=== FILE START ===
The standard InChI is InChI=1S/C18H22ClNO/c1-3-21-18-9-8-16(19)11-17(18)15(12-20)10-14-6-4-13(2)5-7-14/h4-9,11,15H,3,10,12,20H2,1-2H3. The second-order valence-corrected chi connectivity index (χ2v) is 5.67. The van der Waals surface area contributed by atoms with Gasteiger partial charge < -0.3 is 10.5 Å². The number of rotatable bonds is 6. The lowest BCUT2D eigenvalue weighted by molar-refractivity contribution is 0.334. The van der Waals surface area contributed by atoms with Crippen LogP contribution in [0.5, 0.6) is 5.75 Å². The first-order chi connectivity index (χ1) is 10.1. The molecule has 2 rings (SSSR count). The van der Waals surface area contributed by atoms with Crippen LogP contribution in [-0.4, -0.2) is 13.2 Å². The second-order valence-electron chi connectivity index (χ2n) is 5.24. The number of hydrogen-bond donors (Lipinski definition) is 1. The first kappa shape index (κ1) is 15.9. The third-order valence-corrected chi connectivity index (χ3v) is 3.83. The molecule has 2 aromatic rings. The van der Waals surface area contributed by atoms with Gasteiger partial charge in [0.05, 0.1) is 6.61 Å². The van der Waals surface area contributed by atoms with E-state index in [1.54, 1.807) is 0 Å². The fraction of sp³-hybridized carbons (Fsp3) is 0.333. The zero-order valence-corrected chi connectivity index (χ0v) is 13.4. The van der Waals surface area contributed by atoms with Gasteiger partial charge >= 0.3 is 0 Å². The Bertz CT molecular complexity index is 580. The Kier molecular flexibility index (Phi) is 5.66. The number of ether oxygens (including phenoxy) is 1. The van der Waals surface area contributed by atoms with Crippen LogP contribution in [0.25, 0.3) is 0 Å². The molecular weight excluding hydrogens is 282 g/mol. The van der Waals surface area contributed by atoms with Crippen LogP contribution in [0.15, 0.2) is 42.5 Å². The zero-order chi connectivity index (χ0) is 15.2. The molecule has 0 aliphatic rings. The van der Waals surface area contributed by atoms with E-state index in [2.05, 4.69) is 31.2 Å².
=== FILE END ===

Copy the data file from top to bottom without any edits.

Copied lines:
The standard InChI is InChI=1S/C18H22ClNO/c1-3-21-18-9-8-16(19)11-17(18)15(12-20)10-14-6-4-13(2)5-7-14/h4-9,11,15H,3,10,12,20H2,1-2H3. The second-order valence-corrected chi connectivity index (χ2v) is 5.67. The van der Waals surface area contributed by atoms with Gasteiger partial charge < -0.3 is 10.5 Å². The number of rotatable bonds is 6. The lowest BCUT2D eigenvalue weighted by molar-refractivity contribution is 0.334. The van der Waals surface area contributed by atoms with Crippen LogP contribution in [0.5, 0.6) is 5.75 Å². The first-order chi connectivity index (χ1) is 10.1. The molecule has 2 rings (SSSR count). The van der Waals surface area contributed by atoms with Crippen LogP contribution in [-0.4, -0.2) is 13.2 Å². The second-order valence-electron chi connectivity index (χ2n) is 5.24. The number of hydrogen-bond donors (Lipinski definition) is 1. The first kappa shape index (κ1) is 15.9. The third-order valence-corrected chi connectivity index (χ3v) is 3.83. The molecule has 2 aromatic rings. The van der Waals surface area contributed by atoms with Gasteiger partial charge in [0.05, 0.1) is 6.61 Å². The van der Waals surface area contributed by atoms with E-state index in [1.54, 1.807) is 0 Å². The fraction of sp³-hybridized carbons (Fsp3) is 0.333. The zero-order valence-corrected chi connectivity index (χ0v) is 13.4. The van der Waals surface area contributed by atoms with Gasteiger partial charge >= 0.3 is 0 Å². The Bertz CT molecular complexity index is 580. The Kier molecular flexibility index (Phi) is 5.66. The number of ether oxygens (including phenoxy) is 1. The van der Waals surface area contributed by atoms with Crippen LogP contribution in [0.25, 0.3) is 0 Å². The molecular weight excluding hydrogens is 282 g/mol. The van der Waals surface area contributed by atoms with Crippen LogP contribution in [0.15, 0.2) is 42.5 Å². The zero-order chi connectivity index (χ0) is 15.2. The molecule has 0 aliphatic rings. The van der Waals surface area contributed by atoms with E-state index in [2.05, 4.69) is 31.2 Å².